We imagine a time when cancer is no longer the leading cause of death for people under age 85. We envision a time when cancer is eradicated altogether. Thanks to research, many forms of cancer are now prevented entirely or diagnosed in their earliest, most treatable stages. Thanks to research, new treatments and interventions exist for advanced cancers.

By funding efforts to better understand the beginnings of cancer and more effectively treat cancer, you help relieve suffering and improve the quality of life for cancer patients, survivors, and their families when you give.

Recent News

Letter of Hope from the Zangle Lab

Just a little way down the hill from Huntsman Cancer Institute, the Zangle Lab in the Department of Chemical Engineering is working on new technologies to choose the most effective therapies for each individual patient with breast cancer. We are excited about a project that takes a new approach to measure the growth of cancer cells and predict which drugs may be most beneficial to patients with advanced metastatic breast cancer.

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Breaking The Link Between Obesity and Gastrointestinal Cancers

By unraveling the link between obesity and gastrointestinal cancers, researchers hope to develop effective treatments and strategies for lowering cancer risk. A team of scientists at Huntsman Cancer Institute published a wide review of findings on the biological links between obesity and gastrointestinal cancers. They also examined studies on how diet, exercise, and other weight-related interventions may help reverse this connection.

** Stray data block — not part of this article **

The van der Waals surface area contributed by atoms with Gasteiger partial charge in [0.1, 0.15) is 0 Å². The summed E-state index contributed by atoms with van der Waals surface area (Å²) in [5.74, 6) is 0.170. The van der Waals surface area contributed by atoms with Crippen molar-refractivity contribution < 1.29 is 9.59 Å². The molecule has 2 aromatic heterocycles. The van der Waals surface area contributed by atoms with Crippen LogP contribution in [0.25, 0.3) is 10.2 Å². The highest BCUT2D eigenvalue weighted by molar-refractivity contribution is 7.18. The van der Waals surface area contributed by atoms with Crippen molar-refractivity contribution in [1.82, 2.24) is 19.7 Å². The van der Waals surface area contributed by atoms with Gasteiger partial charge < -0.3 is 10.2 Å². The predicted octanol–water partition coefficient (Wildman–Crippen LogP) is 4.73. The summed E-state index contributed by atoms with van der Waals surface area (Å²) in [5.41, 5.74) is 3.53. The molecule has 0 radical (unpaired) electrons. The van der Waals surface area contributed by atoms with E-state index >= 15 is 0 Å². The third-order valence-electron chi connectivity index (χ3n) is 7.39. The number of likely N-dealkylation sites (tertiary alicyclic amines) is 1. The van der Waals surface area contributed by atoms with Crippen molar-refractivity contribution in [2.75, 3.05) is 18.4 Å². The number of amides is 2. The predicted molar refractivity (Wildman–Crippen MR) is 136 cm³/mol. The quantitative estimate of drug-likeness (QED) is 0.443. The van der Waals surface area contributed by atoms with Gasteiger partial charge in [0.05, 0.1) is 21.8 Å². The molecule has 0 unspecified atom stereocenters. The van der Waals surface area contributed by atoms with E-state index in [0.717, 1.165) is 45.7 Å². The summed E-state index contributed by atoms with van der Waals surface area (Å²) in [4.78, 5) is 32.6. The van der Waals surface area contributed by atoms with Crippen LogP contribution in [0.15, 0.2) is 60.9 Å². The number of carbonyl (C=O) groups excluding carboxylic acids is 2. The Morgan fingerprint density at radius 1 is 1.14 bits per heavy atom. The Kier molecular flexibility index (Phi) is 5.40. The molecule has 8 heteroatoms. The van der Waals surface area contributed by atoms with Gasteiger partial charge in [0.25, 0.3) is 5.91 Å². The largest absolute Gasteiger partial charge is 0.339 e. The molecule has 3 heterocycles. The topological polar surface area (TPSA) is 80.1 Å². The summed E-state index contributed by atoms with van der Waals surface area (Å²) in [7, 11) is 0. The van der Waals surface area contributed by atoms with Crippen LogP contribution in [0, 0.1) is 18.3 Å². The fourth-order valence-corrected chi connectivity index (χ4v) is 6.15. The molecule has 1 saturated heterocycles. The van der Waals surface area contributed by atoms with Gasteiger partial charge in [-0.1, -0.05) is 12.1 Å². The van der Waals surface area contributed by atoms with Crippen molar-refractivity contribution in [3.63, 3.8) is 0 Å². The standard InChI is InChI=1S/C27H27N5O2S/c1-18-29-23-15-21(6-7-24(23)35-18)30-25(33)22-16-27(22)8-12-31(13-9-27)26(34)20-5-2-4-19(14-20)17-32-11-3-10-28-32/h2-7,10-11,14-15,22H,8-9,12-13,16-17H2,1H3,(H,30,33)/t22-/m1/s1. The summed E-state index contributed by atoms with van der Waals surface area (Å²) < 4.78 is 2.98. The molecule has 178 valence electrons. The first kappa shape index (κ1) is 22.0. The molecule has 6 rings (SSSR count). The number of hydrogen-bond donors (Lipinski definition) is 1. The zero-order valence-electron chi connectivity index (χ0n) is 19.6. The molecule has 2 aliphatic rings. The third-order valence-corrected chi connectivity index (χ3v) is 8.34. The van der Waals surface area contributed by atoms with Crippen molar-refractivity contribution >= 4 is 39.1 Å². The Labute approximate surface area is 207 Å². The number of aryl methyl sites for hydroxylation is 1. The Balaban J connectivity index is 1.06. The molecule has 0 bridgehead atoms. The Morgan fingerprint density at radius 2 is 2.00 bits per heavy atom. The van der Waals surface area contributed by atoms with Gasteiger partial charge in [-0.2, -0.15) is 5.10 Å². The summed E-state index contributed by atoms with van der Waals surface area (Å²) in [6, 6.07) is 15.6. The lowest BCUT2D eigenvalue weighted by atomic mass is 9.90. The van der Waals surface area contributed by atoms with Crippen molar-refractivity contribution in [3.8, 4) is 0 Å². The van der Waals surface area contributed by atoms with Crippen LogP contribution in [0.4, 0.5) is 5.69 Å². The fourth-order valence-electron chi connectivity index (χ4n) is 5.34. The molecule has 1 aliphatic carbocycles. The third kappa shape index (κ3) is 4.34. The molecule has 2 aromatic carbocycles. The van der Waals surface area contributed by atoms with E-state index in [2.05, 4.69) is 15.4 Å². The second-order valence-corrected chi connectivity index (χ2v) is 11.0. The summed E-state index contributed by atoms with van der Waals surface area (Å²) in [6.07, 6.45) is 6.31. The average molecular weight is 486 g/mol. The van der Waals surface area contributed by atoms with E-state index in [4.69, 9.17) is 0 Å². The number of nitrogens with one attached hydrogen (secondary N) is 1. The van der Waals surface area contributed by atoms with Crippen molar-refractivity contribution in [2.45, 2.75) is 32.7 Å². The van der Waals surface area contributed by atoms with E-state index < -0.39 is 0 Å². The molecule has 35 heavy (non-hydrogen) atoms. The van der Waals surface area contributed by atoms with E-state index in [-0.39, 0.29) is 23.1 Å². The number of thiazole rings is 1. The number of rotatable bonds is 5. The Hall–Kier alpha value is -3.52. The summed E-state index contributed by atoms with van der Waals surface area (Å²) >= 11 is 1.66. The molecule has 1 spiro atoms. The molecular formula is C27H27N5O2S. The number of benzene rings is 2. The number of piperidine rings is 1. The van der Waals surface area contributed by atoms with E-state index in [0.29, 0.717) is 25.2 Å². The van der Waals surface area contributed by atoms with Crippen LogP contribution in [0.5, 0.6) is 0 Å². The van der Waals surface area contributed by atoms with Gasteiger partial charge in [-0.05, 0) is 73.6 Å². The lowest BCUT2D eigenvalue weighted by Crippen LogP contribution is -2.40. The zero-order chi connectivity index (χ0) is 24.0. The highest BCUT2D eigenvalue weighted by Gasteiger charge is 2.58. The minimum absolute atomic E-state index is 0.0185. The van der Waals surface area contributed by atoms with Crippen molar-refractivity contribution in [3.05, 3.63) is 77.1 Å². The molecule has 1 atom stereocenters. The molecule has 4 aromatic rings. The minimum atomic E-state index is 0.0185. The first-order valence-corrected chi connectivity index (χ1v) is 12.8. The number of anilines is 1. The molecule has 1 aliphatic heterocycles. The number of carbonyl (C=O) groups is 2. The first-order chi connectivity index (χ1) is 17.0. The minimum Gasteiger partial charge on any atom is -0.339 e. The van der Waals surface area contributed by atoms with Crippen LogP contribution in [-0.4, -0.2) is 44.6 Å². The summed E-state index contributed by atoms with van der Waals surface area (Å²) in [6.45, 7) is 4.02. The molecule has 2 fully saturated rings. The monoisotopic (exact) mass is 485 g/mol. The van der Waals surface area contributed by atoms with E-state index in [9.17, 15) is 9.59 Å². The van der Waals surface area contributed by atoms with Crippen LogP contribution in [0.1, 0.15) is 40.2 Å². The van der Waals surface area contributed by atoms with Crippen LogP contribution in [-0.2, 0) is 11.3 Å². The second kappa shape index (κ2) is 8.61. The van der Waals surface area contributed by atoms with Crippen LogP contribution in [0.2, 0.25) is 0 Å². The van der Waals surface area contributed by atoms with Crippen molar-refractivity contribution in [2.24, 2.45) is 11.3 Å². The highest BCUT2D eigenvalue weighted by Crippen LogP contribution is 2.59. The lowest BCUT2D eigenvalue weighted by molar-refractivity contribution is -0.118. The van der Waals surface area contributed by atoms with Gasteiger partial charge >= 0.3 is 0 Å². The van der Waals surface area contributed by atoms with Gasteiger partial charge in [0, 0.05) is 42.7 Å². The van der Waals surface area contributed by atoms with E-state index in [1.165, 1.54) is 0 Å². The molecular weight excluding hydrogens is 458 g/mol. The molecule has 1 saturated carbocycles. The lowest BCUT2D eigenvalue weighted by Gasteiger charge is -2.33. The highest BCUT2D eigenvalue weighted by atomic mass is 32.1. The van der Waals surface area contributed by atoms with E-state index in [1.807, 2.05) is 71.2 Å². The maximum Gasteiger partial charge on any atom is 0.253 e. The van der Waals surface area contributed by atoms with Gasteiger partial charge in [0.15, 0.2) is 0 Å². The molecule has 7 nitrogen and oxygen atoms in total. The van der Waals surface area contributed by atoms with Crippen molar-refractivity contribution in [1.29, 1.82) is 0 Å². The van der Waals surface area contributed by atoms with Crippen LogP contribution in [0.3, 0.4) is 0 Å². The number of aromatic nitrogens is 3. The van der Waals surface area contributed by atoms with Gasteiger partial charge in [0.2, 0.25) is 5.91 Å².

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Study Reveals Reasons Why African American Men Are Underrepresented in Prostate Cancer Research

African American men experience significant health disparities. They are almost twice as likely to be diagnosed with prostate cancer as white men, yet they are underrepresented in prostate cancer research. A new study by Charles R. Rogers, PhD, MPH, MS, CHESĀ®, uncovers attitudes toward prostate cancer research among African American men and suggests strategies to increase participation in research. The study is included in a new collection of research on health disparities impacting African American men.

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